Southern Literary Luncheon
Once a month, my published author friend Kaitlyn Sage Patterson and I go to lunch somewhere authentic to Memphis, talk about a memoir, and share stories on the road to book publication.
The Liar’s Club by Mary Karr and I’m Just a Po Boy at RAWK’n Grub
My turn to pick the place, so I ask my friend to meet me at the Citgo at the corner of Summer and Highland. She questions my intentions upon entering the gas station but trusts me. Good thing we ain’t fancy.
RAWK’n Grub used to be a food truck until putting it in park and opening up shop #straightouttagasstation. All the menu items are music related. I order the I’m Just a Po’ Boy with shrimp, andouille, fried green tomatoes, shredded lettuce, and oven roasted tomato remoulade on a toasted baguette. It was more than a mouthful, so I left most the bread and picked out the goods. The Erryday I’m Brusslin sprouts were fried and settled in a sweet coating of tomato jam with crunchy bacon lardons like meat candy.
Kaitlyn gets the Bun on the Bayou without the bun, which is basically the same thing as mine, except heaped on a burger atop a bed of slaw. The Kungfu Al Greens turn out to be kimchi and collard green egg rolls that had too much kick for me. But my friend loves her some heat, gets all flushed up rosy, and keeps going until they’re gone.
My favorite is the Blue Suede Shoestring Fries smothered in a smoked blue cheese cream sauce that makes them fork worthy. Scattered with scallions, and yes more bacon, ketchup would be an insult. We enjoy our own meals but keep fishing out of that shared basket of fries. Then we talk shop.
Mary Karr is a master, my dream blurb. Her voice matches mine more than any other author I’ve ever read. Damn proud to say so. This memoir about her volatile East Texas upbringing was like a bible to me in grad school. I talked about it in my thesis defense. I marked it up and flagged pages. I dissected it to bits.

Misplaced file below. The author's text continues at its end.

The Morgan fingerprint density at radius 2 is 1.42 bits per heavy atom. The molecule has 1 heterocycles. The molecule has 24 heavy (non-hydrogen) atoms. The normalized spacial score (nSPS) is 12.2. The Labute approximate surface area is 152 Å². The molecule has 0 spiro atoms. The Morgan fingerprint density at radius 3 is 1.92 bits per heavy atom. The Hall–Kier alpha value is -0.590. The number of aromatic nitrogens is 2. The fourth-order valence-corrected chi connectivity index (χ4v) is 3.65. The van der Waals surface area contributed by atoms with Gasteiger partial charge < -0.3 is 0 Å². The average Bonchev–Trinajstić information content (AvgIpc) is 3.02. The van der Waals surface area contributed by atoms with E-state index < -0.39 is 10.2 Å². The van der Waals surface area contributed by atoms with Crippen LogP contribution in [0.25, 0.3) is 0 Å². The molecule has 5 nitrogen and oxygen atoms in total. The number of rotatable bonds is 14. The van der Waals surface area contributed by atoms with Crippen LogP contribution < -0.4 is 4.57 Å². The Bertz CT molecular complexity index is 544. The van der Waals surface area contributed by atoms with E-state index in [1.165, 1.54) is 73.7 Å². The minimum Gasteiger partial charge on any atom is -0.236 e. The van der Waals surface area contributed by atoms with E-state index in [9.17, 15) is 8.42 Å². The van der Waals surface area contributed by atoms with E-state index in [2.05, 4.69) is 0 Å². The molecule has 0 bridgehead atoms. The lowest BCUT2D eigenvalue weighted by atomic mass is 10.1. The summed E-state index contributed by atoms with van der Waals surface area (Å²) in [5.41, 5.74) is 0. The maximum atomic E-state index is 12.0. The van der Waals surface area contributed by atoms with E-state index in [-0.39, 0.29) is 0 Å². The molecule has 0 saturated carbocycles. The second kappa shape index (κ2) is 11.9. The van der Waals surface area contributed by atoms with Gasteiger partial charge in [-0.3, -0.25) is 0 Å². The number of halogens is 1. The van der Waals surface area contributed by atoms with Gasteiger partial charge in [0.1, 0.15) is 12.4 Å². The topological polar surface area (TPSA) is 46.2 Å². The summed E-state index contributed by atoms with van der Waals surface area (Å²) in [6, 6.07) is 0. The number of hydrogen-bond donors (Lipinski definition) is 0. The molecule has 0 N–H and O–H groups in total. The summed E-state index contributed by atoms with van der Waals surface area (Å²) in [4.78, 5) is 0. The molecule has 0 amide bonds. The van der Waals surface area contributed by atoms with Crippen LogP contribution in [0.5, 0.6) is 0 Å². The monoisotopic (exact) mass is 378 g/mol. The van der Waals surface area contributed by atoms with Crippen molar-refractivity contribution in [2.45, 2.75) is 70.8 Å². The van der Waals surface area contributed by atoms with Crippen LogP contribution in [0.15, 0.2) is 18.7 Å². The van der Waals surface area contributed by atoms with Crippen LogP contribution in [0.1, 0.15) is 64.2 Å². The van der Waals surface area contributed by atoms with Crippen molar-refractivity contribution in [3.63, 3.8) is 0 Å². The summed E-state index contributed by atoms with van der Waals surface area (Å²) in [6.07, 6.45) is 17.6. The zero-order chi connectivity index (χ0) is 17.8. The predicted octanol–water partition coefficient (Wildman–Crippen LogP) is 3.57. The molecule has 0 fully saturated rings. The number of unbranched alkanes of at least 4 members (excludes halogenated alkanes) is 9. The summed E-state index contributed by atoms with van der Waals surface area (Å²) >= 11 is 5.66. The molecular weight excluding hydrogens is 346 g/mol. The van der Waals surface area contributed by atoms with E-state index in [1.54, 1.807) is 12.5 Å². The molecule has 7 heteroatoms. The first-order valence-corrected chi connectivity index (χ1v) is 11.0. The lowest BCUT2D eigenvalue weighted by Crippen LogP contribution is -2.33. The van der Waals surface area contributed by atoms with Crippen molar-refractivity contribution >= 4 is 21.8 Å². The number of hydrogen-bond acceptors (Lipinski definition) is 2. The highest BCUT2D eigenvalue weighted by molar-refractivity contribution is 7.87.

Fast forward ten years, as I put off reading it again until time to write the hardest chapter of my own book, and I’m still in awe of her talent. A decade later and it still holds up. Kaitlyn agrees.
We toast our forkfuls of fries. To Mary. Prose tight like a poet from a smart-mouth narrator, and tension that keeps the pages turning. May we read carnivorously and feed on the structure, the image, the metaphor.
As for my own book, I have a solid query (the one page pitch for potential agents) and a partial second draft of my manuscript. I’m itching. It takes weeks for agents to wade through slush and respond. I could be revising while I wait. Kaitlyn warns against such a rookie mistake.
“Reign it in, honey. What if you get a yes and have to rush to finish? Without time to process, it won’t be your best work.”– Sage advice from Kaitlyn Sage Patterson
My friend is right. Until June, I have put aside my proposal and any ideas of marketing and publication in order to drill down for a deep dive into my story. This is longest thing I’ve ever written. Now for the toughest part, the part I’ve been avoiding, reaching for the innards. My plan is to bleed on the page.